The life of a royal is far beyond most of our aspirations or even hopes. Royals live in a distinctly different world of titled prestige, duty and hierarchy. It's a world most of us cannot even imagine, especially if we're not from a country with its own royal family. Yet even if we don't understand the mysteries of royalty, the public is nonetheless endlessly fascinated by what the royals get up to: it’s not just Diana and the Duchess of Cambridge who have provided us with tabloid fodder, either. From medieval times the monarchy and their surrounding nobility have been a bulwark of gossip and expectation.
But what does the monarchy really get up to behind closed doors, and how is it that they maintain their lavish lifestyles? The British royals are not only one of the world’s best known royal families - they're also one of the most expensive, second only to the Netherlands. They are the owners and trustees of the country’s ancient palaces, and art collections which together are valued at billions of dollars. Aside from ancient wealth they receive an annual grant from the government to carry out their public duties while some have additional incomes. There are, of course, downsides to being a royal: as descendants of the Crown, they are not entitled to vote or engage in political life. The lack of privacy in daily life for the royals means their every move is scrutinised and they must have protection officers with them at all times.
Overall though, it does seem like the British royals have a pretty sweet deal in many ways, with fortune, favour and fancy integral to their lifestyles. The royal accounts, like any other public spending in the UK, are published annually, and detail the highs and lows of spending in the House of Windsor. We've taken a look at the royals' books, along with some other moments in recent royal history to see just how much of the tax payers' money the royals spend and how they spend it.
10 $667,120: The Value of the Royal Drinks Collection
9 $1.67 Million: The Cost of the Royal Barge, Gloriana.
8 $7.5 Million: The Cost of Travel for the Royal Family in 2013
7 $16.7 Million: The Cost to the Taxpayer of the 2011 Royal Wedding
The Queen may be the head and heart of the Royal Family and indeed the State, but it’s Kate and Wills who are the Royal Family’s superstars. Their 2011 wedding saw the news cogs grind to a halt as the world was transfixed watching the Royal newlyweds. The Royal Family, and to a lesser extent Kate’s family the Middletons, did foot the bill for much of the wedding: Kate’s dress, jewellery, guests' dining and accommodation as well any rental, catering and temporary staffing costs would have been covered by both families' personal finances.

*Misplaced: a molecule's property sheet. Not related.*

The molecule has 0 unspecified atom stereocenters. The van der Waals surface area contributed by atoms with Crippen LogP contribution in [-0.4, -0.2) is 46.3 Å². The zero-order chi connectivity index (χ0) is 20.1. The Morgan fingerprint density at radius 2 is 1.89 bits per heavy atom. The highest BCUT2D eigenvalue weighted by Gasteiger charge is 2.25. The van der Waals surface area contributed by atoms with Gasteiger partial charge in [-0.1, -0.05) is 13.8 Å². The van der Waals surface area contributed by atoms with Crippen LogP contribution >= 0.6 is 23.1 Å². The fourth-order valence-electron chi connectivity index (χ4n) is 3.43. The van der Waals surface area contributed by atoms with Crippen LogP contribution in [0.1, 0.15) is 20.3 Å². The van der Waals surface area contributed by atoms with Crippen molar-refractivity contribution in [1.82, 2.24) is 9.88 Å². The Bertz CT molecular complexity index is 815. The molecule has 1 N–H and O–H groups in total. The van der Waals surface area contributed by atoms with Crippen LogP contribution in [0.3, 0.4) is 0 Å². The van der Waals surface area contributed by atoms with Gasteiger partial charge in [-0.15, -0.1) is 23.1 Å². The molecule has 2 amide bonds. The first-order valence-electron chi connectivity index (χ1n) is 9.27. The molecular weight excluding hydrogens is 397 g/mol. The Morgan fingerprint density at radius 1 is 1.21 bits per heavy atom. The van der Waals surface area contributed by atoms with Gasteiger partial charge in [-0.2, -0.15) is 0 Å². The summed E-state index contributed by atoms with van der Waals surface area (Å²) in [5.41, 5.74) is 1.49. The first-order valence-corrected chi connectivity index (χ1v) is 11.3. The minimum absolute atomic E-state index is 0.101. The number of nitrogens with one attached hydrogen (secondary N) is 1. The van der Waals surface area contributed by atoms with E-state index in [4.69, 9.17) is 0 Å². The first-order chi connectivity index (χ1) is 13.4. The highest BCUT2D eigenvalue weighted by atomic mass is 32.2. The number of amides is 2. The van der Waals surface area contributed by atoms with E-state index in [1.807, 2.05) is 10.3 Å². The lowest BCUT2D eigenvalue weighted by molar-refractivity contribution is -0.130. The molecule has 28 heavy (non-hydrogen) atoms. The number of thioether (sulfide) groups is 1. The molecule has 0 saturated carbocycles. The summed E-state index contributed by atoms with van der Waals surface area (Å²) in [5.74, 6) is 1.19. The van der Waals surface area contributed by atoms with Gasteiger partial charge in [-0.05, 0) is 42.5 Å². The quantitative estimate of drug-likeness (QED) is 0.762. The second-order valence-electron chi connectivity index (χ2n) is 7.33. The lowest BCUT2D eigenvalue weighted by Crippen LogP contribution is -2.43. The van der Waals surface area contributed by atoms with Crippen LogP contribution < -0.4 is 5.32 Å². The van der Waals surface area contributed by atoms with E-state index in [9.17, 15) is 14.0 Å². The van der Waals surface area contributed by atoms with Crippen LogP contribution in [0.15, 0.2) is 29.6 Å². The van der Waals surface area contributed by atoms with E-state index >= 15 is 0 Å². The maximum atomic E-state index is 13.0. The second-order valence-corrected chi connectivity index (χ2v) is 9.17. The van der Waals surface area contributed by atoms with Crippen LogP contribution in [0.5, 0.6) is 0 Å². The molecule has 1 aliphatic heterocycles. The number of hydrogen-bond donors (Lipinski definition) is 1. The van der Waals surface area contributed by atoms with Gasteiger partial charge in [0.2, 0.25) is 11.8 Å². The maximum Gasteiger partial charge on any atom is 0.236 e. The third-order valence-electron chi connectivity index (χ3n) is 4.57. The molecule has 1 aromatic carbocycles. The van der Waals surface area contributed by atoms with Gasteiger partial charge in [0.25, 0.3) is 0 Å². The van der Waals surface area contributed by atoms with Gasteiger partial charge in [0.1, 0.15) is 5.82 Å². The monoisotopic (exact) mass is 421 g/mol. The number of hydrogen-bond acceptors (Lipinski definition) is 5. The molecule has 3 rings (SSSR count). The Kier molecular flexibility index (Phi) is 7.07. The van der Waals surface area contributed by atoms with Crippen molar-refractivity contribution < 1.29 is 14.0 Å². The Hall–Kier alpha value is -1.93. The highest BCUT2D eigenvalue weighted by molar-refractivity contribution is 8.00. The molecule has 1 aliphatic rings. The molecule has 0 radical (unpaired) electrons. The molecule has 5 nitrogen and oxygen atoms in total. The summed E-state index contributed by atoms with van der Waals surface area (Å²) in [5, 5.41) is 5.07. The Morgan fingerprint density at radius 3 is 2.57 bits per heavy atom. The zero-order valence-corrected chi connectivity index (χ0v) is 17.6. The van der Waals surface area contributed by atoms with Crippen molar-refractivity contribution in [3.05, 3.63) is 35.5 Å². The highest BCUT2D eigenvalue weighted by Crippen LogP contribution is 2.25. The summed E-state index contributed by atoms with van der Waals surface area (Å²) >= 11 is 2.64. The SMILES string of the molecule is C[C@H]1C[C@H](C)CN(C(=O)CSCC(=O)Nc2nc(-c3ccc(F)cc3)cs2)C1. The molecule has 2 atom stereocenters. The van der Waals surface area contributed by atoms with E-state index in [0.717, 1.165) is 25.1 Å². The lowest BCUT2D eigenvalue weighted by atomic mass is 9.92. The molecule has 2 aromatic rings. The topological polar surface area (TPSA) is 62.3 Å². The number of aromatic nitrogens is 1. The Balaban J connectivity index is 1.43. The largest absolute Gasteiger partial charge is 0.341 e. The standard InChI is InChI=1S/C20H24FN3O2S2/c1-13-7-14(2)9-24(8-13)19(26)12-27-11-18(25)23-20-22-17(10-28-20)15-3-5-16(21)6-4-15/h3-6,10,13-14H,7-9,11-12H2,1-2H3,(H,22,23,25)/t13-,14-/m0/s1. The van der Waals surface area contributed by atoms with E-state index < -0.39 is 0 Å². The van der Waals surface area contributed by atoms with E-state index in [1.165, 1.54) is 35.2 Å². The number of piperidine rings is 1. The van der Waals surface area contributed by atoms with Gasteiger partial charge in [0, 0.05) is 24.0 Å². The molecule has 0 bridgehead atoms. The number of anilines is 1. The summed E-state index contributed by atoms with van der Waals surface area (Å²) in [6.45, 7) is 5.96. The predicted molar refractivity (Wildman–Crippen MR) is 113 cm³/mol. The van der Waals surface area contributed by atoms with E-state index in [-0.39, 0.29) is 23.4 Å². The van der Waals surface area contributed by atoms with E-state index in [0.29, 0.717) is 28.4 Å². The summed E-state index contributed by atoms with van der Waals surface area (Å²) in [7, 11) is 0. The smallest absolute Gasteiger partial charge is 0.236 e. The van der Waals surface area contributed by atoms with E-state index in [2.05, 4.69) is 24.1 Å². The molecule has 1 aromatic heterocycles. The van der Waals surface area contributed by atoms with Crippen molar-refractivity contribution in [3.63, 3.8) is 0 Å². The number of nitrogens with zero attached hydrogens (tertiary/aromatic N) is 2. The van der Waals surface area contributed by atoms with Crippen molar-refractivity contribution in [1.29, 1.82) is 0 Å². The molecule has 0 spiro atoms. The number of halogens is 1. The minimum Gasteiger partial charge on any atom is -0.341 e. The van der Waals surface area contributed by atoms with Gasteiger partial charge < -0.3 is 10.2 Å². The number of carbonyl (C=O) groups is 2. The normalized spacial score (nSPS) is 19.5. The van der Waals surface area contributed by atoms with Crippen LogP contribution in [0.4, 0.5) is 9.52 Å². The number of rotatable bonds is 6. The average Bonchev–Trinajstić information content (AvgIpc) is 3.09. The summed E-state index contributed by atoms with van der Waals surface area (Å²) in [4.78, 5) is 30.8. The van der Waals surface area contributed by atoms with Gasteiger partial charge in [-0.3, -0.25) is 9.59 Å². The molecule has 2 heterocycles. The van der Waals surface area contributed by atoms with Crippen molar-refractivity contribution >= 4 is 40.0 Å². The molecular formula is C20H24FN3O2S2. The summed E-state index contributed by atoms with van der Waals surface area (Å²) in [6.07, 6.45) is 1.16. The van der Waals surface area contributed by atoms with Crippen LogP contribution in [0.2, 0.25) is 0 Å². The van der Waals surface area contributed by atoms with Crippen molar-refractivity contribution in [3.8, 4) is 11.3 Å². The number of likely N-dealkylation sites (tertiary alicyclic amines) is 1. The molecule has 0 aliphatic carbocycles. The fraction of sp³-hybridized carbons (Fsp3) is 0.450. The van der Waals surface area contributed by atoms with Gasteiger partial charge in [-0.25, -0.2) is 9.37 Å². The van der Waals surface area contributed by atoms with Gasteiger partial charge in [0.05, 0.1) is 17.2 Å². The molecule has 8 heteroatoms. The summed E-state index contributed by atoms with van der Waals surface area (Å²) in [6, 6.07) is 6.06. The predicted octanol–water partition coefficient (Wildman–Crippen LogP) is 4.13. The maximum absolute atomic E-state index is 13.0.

6 $30.5 Million: Payroll Costs for the Royal Household
5 $31.7 Million: Prince’s Charles’ Annual Income
4 $51.7 Million: The Sovereign Grant for 2013
The Royal Family are allocated an annual Sovereign Grant by the British government to cover the costs and maintenance of their properties, salaries and all other expenses. For 2013, the government allocated £31 million or $51.7 USD.
3 $55.5 Million: The Amount Actually Spent by the Crown in 2013
2 $833.9 Million: The Amount the Royal Family Generates in Tourism for the UK
1 $13.5 Billion: The Combined Value of the Royal Properties
It’s not surprising that the Royal real estate comes in at number 1 with our biggest price tag, but $13.5 billion is a staggering figure. There are eight palaces in the United Kingdom that are currently occupied by the Royal Family: Clarence House in London is the official residence of the Prince of Wales, and a number of members of the Royal Family live in St. James’ Palace. The Queen herself moves throughout the properties following the traditional court calendar. This includes Balmoral Castle and Holyroodhouse in Scotland, Sandringham estate in Norfolk and of course Buckingham Palace and Windsor Castle. Windsor itself is the largest occupied castle in the world and it’s dining hall alone is 182 feet long. It’s also only a short trip from Windsor to the world famous Ascot races where the Grand National is held. On top of these lived-in properties, there are also the unoccupied palaces and houses that are still owned by the Royal Family. The majority of these are open to the public and range from Henry VIII’s enormous palace at Hampton Court, to Queen Victoria’s romantic getaway spot with her husband on the Isle of Wight.
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